The step wise process for product development may not be an option for entrepreneurs who have limited resources at their disposal. Often, they may need to manage several steps simultaneously to ensure a quick product development process at a lower cost. They may also need to go through a comprehensive product planning phase where they can understand the market potential of an idea before actually committing to development. This plan can include a thorough analysis of the market, competing products, pricing strategies and potential, and manufacturing costs and logistics. These analyses, if positive can help set a strong stage for the product development plan. If they are not encouraging, then the product idea may have to be reevaluated.
Product Life Cycle
An important consideration for any product is the logical stages of its lifecycle. A typical product goes through the following stages:
- Introduction – Slow growth period following product launch
- Growth – Fast growth phase once the product is established
- Maturity – A period of slowdown in sales as the product becomes ubiquitous in the market
- Decline – A downward sales as the product is no longer fulfilling a need or there are better options.
A keen eye needs to be kept on the product’s journey through the lifecycle. A close to reality prediction of this path may help the company relaunch or redesign an existing product or work on introducing a new one to the market. A detailed look at the product life cycle can be found here.
HALLMARKS OF SUCCESSFUL PRODUCTS
For a product of any nature to be successful, it needs to:
- Satisfy identified customer needs or wants
- Be of the right quality to allow higher price points
- Be low cost in production and delivering to a customer to ensure better profit margins
- Be durable and attractive in its appearance to match the price and the brand image
- Able to stimulate new needs or unidentified desires
Key Questions in Developing Successful Products
In order to develop products that meet the criteria specified above, a product development team can ask the following questions during the brainstorming and design process.
- What does the customer want from the product?
- What hidden need does it address?
- What features does it need to have to meet these wants and needs?
- Are there any overlooked features that can add value?
- Are there any added features that add no value?
- How will the product be used by the consumer?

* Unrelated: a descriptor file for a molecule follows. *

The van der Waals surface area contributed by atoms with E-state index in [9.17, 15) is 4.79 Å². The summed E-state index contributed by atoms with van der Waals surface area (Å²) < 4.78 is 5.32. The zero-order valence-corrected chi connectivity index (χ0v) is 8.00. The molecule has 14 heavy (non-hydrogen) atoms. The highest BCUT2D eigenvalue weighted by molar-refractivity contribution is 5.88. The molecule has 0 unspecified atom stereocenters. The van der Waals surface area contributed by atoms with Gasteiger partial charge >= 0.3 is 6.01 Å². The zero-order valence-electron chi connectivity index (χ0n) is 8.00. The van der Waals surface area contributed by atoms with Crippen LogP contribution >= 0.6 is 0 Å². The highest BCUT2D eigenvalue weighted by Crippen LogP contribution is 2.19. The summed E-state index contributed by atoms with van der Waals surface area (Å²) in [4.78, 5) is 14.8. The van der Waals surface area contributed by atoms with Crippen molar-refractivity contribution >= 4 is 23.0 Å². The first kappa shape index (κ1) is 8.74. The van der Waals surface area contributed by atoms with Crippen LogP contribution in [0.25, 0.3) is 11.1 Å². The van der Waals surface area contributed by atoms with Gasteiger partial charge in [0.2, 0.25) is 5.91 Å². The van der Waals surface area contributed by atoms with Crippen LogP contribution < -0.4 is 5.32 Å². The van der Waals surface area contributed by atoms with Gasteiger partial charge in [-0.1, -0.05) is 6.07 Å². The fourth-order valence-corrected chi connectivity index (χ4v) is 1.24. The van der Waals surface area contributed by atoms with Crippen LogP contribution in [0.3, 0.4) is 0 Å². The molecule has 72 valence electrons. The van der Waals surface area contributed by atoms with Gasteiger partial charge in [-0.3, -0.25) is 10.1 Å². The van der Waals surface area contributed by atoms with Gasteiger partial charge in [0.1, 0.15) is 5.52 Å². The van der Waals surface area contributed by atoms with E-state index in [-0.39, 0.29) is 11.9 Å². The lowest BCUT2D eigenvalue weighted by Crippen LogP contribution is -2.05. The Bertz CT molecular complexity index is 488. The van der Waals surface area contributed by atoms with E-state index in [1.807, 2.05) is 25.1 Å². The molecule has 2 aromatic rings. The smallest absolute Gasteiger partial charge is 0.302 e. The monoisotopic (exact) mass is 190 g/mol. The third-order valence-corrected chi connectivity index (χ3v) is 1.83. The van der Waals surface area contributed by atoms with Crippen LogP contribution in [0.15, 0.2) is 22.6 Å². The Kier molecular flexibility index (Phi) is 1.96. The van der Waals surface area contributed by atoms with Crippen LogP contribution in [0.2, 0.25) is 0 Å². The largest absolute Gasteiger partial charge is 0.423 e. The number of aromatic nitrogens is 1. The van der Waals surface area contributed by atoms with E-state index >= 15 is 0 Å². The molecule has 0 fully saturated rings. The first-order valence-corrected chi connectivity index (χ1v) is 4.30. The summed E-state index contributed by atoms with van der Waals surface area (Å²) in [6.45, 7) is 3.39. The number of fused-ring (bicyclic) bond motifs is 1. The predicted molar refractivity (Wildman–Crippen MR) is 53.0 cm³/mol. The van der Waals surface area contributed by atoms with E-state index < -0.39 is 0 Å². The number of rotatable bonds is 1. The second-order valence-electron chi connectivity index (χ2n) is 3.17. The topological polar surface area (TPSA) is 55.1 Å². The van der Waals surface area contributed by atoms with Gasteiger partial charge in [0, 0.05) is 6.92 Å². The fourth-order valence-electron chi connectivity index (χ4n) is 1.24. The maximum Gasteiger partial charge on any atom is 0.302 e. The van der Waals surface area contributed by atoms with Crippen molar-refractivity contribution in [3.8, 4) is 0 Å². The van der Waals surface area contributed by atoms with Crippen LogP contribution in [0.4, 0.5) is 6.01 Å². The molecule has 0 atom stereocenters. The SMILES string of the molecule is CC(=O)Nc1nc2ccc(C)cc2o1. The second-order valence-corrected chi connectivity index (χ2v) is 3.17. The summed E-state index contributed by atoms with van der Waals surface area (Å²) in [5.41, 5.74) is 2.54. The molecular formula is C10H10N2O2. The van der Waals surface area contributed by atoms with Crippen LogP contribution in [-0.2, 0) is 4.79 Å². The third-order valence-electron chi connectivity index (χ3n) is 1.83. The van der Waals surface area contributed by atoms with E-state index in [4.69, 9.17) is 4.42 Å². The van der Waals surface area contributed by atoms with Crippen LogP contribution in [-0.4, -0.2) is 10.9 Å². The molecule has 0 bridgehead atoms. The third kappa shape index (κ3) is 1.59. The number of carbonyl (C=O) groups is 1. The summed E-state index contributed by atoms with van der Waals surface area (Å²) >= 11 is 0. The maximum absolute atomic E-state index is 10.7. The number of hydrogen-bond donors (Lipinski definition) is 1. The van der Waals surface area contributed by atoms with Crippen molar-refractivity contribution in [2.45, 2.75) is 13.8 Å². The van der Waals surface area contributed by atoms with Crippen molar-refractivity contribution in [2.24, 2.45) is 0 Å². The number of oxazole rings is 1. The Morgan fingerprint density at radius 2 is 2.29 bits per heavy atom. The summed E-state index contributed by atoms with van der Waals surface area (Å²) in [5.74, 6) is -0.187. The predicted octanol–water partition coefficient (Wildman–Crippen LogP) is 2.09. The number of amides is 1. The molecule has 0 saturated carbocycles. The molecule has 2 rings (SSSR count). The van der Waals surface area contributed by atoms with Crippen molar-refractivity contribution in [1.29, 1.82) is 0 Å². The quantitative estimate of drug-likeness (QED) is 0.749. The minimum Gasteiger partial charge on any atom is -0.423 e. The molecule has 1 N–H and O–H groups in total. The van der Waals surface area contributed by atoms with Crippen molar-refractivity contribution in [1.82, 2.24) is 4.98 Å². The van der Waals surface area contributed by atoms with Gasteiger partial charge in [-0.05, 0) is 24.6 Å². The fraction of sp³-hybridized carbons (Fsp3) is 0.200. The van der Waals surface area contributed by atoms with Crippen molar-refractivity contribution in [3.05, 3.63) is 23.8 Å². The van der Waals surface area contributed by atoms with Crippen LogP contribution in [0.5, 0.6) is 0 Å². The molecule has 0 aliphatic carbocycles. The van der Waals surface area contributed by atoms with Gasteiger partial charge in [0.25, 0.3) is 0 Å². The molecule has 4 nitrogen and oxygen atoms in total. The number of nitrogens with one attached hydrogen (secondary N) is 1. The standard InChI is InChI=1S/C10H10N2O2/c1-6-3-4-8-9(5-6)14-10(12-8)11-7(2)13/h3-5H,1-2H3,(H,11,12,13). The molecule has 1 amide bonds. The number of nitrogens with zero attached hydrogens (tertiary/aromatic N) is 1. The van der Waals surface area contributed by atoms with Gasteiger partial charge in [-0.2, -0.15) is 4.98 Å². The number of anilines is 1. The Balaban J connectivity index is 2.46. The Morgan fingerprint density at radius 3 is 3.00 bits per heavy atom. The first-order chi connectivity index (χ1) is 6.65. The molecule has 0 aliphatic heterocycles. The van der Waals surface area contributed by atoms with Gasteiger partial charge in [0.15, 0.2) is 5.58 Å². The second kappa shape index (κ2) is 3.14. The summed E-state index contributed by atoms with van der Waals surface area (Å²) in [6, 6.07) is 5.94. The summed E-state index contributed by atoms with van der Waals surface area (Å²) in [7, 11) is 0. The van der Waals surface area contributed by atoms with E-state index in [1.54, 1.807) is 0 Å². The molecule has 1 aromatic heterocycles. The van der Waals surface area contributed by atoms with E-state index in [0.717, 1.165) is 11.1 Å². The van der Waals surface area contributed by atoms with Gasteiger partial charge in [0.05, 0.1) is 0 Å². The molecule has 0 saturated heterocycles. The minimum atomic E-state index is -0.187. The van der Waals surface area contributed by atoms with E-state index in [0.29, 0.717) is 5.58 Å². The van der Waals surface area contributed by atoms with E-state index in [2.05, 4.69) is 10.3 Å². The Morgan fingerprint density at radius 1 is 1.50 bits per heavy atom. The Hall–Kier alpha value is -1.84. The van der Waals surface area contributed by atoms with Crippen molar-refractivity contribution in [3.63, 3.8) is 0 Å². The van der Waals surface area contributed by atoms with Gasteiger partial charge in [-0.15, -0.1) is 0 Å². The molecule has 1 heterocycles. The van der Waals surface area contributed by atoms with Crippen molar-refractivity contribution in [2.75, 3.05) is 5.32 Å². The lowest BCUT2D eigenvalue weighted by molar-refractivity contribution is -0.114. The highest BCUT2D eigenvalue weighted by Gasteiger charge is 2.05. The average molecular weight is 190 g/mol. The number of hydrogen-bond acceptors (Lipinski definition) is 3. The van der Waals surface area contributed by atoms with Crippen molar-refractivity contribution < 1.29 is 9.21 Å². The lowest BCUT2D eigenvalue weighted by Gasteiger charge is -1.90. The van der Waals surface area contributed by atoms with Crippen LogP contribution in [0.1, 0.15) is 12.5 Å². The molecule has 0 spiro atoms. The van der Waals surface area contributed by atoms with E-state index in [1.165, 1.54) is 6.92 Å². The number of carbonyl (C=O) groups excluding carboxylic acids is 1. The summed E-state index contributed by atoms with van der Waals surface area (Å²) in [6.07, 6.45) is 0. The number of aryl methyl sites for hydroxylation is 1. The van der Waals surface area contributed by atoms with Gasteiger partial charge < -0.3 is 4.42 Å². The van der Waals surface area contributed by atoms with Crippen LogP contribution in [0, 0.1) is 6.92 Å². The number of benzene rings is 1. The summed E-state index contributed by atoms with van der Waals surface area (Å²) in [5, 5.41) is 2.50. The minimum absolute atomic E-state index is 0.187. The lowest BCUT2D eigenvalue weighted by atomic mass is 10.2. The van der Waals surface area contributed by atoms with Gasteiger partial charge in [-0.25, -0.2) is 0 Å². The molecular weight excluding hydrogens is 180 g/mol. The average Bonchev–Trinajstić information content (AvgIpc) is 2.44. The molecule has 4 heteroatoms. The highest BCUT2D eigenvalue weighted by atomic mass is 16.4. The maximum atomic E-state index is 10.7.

- Where will the product be used?
- What does the product look like? How big or small? Colors and materials?
- What should the product be named?
- What will the branding strategy be?
- What will be the product’s USP?
- How will it be communicated to the audience?
- What will the cost of production be? Can the features, benefits and branding bring in a logical price to offset the cost and make a profit?
These questions will help any organization critically evaluate a product plan or an existing product due for a revamp.
STARBUCKS – A STRONG PRODUCT
Starbucks has managed to create an extremely strong brand over the years. A constant focus on marketing, brand development and the product has enabled the company to become the largest coffee shop chain in the world. The company takes customer feedback very seriously and makes it a point to meet and exceed customer demands in keeping with core brand values.
The USP and the core business for Starbucks is the extremely good coffee. The company has refined their business model to keep a focus on this product and ensure that the customer always gets the best possible cup of coffee through the Starbucks experience. The company allows customers to build their own recipe online and then have a barista in a store make it for them.
There is also a policy in place to provide a free cup of coffee if a customer is not satisfied with what they have gotten. This shows a strong focus on the customer.
A few years ago, the company made the decision to eliminate the breakfast sandwich business to focus on the core product: Coffee. This was determined to lead to a significant reduction in cost. One reason for this was also that the breakfast sandwich smell clashed with the traditional signature coffee smell, thus taking away from the experience. This shows a focus on the core product and the adaptability to change product lines when needed.
This focus on core product and customer needs have enabled the giant brand to stay ahead in its industry and become the benchmark for competitors.